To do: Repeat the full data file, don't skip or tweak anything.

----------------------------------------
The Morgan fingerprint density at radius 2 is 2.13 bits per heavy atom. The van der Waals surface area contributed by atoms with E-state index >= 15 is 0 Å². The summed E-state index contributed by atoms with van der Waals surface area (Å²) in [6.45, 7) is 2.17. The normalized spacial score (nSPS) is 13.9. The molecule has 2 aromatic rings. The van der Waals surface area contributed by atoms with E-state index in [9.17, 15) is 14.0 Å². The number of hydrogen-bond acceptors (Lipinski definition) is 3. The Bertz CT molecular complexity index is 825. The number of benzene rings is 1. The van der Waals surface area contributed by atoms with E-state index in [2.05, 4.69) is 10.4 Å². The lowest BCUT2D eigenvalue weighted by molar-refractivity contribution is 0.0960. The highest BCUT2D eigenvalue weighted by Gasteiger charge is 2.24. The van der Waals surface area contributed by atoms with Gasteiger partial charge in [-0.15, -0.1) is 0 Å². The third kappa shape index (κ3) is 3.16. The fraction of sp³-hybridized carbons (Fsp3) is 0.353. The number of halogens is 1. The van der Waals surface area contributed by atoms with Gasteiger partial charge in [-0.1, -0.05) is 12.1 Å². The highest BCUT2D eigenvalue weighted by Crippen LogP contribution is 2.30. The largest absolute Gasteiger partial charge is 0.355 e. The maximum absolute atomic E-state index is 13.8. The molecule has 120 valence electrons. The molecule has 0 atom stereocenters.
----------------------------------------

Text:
The Morgan fingerprint density at radius 2 is 2.13 bits per heavy atom. The van der Waals surface area contributed by atoms with E-state index >= 15 is 0 Å². The summed E-state index contributed by atoms with van der Waals surface area (Å²) in [6.45, 7) is 2.17. The normalized spacial score (nSPS) is 13.9. The molecule has 2 aromatic rings. The van der Waals surface area contributed by atoms with E-state index in [9.17, 15) is 14.0 Å². The number of hydrogen-bond acceptors (Lipinski definition) is 3. The Bertz CT molecular complexity index is 825. The number of benzene rings is 1. The van der Waals surface area contributed by atoms with E-state index in [2.05, 4.69) is 10.4 Å². The lowest BCUT2D eigenvalue weighted by molar-refractivity contribution is 0.0960. The highest BCUT2D eigenvalue weighted by Gasteiger charge is 2.24. The van der Waals surface area contributed by atoms with Gasteiger partial charge in [-0.15, -0.1) is 0 Å². The third kappa shape index (κ3) is 3.16. The fraction of sp³-hybridized carbons (Fsp3) is 0.353. The number of halogens is 1. The van der Waals surface area contributed by atoms with Gasteiger partial charge in [-0.1, -0.05) is 12.1 Å². The highest BCUT2D eigenvalue weighted by Crippen LogP contribution is 2.30. The largest absolute Gasteiger partial charge is 0.355 e. The maximum absolute atomic E-state index is 13.8. The molecule has 120 valence electrons. The molecule has 0 atom stereocenters.